The authors consider eight physical and theoretical qualities inherent in portfolio/webfolio processes and applications to determine five levels of maturation:
- Level 1 Scrapbook
- Level 2 Curriculum Vitae
- Level 3 Curriculum Collaboration Between Student and Faculty
- Level 4 Mentoring Leading to Mastery
- Level 5 Authentic Evidence as the Authoritative Evidence for Assessment, Evaluation, and Reporting
- The levels of maturation for portfolios/webfolios provide a conceptual framework for understanding webfolios and help readers position themselves in a particular level of webfolio development. The levels also provide conceptual guidance for taking the next step on the path to full implementation of webfolios in teaching and learning. (Douglas, 2004)
- Any sort of web-technology where students and teachers can write can do to some extent, e.g. a webserver, a blog or a wiki, a C3MS.
- You also may consider that work produced within an LMS that engages students in on-line production can play the role of an e-Portfolio.
- Attwell, Graham (2005): Recognising Learning: Educational and pedagogic issues in e-Portfolios. [blog-entry] and [PDF preprint] (retrieved 14:43, 22 May 2006 (MEST)).
- Barrett, Helen C. (2000), Create Your Own Electronic Portfolio Using Off-the-Shelf Software to Showcase Your Own or Student Work, Published in Learning & Leading with Technology, April, 2000 
- Barret, Helen; Carney Joanne (2005): Conflicting Paradigms and Competing Purposes in Electronic Portfolio Development. Submitted to Educational Assessment, an LEA Journal, for an issue focusing on Assessing Technology Competencies.
- Batson, T. Electronic Portfolio Boom : What's it all About? Syllabus (2002) 
- Danielson, C., & Abrutyn, L. (1997). An introduction to using portfolios in the classroom. Alexandria, VA: Association for Supervision and Curriculum Development.
- Educause Learning Initiative (2003): E-Portfolios.
- Love Douglas, Gerry McKean, and Paul Gathercoal, (2004). Portfolios to Webfolios and Beyond: Levels of Maturation, Educause Quarterly 27 (2).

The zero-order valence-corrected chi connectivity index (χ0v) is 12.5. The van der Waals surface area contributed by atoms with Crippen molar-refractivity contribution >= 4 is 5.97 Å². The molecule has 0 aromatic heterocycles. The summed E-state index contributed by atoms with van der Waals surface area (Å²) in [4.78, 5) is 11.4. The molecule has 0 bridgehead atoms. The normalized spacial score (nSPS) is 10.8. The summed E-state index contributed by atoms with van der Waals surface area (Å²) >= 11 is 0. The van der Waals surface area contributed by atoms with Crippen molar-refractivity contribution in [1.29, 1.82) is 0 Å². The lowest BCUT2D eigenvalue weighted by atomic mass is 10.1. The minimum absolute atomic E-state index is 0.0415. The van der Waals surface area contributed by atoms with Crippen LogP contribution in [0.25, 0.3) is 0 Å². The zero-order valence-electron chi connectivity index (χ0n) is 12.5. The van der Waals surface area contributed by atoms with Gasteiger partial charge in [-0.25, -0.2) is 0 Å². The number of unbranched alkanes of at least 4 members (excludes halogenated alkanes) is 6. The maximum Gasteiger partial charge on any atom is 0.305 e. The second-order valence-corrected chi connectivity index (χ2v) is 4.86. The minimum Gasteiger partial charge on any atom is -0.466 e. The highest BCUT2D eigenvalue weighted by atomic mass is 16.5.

- ePortConsortium (2003), Electronic Portfolio White Paper, 
- Panettieri, Joseph C. (2004). Can ePortfolios Connect? These five smart steps can help you navigate perilous ePortfolio territory., University Business.
- Kalz,Marco (2005). Building Eclectic Personal Learning Landscapes with Open Source Tools, Open Source for Education in Europe, Research & Practise - Conference proceedings. http://www.openconference.net/viewpaper.php?id=16&cf=3
- QESN-RECIT. (2005). Portfolio process: On-line resources for teachers. Retrieved June 11, 2005 from http://www.qesn.meq.gouv.qc.ca/portfolio/ port_eng.html
- Sorensen, E.K, Takle, E.S., Taber, M.R. and Fils.D., CSCL: Structuring the Past, Present and Future Through Virtual Portfolios, .
- Tolsby, H. (1001). Digital Portfolios: a Tool for Learning, Self-Reflection, Sharing and Collaboration, 
- Tolsby, H. & Sorensen, E.K. Designing Virtual Portfolios for Communities of Practice, 
- Tosh David and Ben Werdmuller, ePortfolios and weblogs: one vision for ePortfolio development
- Tosh, David & Werdmuller, Ben (2005): Creation of a Learning Landscape: weblogging and social networking in the context of e-portfolios. PDF
- Wade, Anne, Abrami Philip C., Sclater, Jennifer (2005): An Electronic Portfolio to Support Learning, Canadian Journal of Learning and Technology, Volume 31(3). 
- Wade, R.C., & Yarbrough, D.B. (1996). Portfolios: A tool for reflective thinking in teacher education.Teaching and Teacher Education: An International Journal of Research and Studies, 12(1), 63.